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The Snowden era of journalism

Snoeden eraWelcome to the Edward Snowden-era of national security journalism — a time when no scoop is too small, no detail too minor, and revelations about government surveillance pour forth on an almost daily basis.

It’s a significant departure from the way things used to be.

After Sept. 11, reporters and editors often heeded tremendous pressure from government officials, including the president and/or national security adviser, to hold blockbuster articles concerning classified U.S. spy operations — accepting the warnings that publishing the information could put national security in danger or even lead to another catastrophe.


Google makes a point on gay rights at Sochi Games

googleGoogle has placed a rainbow version of its logo on its search page, increasing pressure on President Vladimir Putin over Russia's "gay propaganda" law at the Sochi Winter Olympics.

The page now shows a winter sports competitor above each of the six letters in the U.S. Internet giant's name, set against backgrounds in the six colors on the gay pride flag - red, orange, yellow, green, blue and purple.

The page also includes a quote from the Olympic charter underlining the right to practise sport without discrimination.


My Fox News Nightmare: How I Tortured Myself with The Propaganda of Ignorance

FOX newsOne October evening, in the midst of the 2013 government shutdown, I watched Bill O’Reilly work himself into something of a state. He sat at his desk, his hands palms upward, fingers slightly curved, as if cupping something in them.  “I want Hagel.” he said, staring into the camera. “I want Hagel. I want him.”

A casual observer might interpret this moment as O’Reilly expressing his fierce but tender desire for Chuck Hagel, the Secretary of Defense. More experienced O’Reilly viewers, however, will recognize it as a signal that the unfortunate Hagel had plummeted downward in O’Reilly’s estimation from pinhead to evildoer. (There are only three kinds of people in Bill O’Reilly’s world: good hardworking Americans, pinheads—people who are not actually malevolent but who are too stupid to understand the way the world really works—and evildoers.)


Egypt refers 20 Al-Jazeera journalists to trial

Al Jazeera journalists jailedEgypt's chief prosecutor on Wednesday referred 20 journalists from the Al-Jazeera TV network, including four foreigners, to trial on charges of allegedly joining or assisting a terrorist group and spreading false news that endangers national security.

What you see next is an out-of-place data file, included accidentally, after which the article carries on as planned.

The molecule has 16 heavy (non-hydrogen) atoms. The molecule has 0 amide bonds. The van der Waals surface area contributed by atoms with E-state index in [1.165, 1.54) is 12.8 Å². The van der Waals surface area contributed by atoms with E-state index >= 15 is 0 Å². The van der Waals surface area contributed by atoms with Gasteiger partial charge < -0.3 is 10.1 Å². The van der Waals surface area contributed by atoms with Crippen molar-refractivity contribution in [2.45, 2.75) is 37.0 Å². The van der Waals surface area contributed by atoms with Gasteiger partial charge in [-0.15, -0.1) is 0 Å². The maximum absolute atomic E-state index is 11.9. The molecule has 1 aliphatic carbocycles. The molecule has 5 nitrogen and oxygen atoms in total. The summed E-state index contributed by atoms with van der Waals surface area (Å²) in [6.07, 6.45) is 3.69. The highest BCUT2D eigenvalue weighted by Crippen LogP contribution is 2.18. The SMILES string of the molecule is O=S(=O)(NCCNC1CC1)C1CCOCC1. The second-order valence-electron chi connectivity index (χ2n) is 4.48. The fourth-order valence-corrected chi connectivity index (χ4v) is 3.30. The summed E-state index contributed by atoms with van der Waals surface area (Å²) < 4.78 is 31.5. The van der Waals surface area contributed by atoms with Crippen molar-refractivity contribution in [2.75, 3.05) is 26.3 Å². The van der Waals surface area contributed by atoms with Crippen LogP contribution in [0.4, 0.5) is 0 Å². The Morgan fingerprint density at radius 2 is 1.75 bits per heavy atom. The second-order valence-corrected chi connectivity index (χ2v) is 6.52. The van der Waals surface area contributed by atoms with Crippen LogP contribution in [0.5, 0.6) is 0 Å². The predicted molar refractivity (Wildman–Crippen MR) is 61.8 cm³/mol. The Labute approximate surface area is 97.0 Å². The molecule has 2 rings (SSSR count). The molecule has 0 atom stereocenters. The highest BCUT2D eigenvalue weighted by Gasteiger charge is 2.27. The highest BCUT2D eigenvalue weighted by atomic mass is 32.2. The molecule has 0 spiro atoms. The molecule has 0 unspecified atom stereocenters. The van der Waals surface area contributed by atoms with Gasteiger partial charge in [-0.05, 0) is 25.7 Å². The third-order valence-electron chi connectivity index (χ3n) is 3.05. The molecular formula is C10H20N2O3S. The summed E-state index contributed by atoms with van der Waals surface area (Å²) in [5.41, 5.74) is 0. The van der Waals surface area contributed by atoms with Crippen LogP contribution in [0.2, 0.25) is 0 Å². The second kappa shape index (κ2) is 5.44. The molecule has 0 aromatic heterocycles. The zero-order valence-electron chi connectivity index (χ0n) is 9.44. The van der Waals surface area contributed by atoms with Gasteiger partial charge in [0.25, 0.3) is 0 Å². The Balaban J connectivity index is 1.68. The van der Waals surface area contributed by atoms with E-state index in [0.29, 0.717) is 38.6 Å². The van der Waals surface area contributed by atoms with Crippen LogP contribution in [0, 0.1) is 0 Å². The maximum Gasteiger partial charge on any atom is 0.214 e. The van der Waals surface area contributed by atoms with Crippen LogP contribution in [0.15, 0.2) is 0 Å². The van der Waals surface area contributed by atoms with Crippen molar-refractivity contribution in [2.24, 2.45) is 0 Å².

It was the first time authorities have put journalists on trial on terror-related charges. The charges demonstrate the expanding reach of the authorities' heavy crackdown on the Muslim Brotherhood since the military's ouster of Islamist President Mohammed Morsi on July 3.


Journalism watchdog blasts Russia for restricting news coverage

PutinAn international journalism watchdog on Tuesday criticized Russian authorities for restricting news coverage of preparations for the Sochi Olympics.

The New York-based Committee to Protect Journalists detailed in a report how Russian and international journalists have been harassed and prevented from covering sensitive stories in Sochi such as the abuse of migrant workers and environmental issues.


No law license for ex-writer, fabricator Stephen Glass

Stephen GlassFormer writer Stephen Glass, who was fired by The New Republic for fabricating dozens of magazine articles, was denied a law license Monday by the California Supreme Court.

The court ruled Monday that the 41-year-old Glass -- who was the subject of the film Shattered Glass -- cannot practice law in California because evidence he offered as proof of redemption and rehabilitation fell short.

The state had argued that Glass was a "serial liar" for fabricating some 42 stories in publications like The New Republic and Rolling Stone. Glass, then in his 20s, had even gone so far as to create phony business cards and phone numbers to cover his tracks.


Former NY Times journalist Noor Ahmed Noori found dead in Helmand province

Noor Ahmed NooriThe burned and mutilated body of an Afghan journalist has been found in a plastic bag behind a car salesman's yard in the capital of Helmand province, local officials said.

It was an ominous attack for an area that has become a focal point of the insurgency, and seen rising violence in recent years, but where the last murder of a journalist was five years ago.

Police are investigating the killing, said Abdul Ahad Choopan, spokesman for the provincial police chief.


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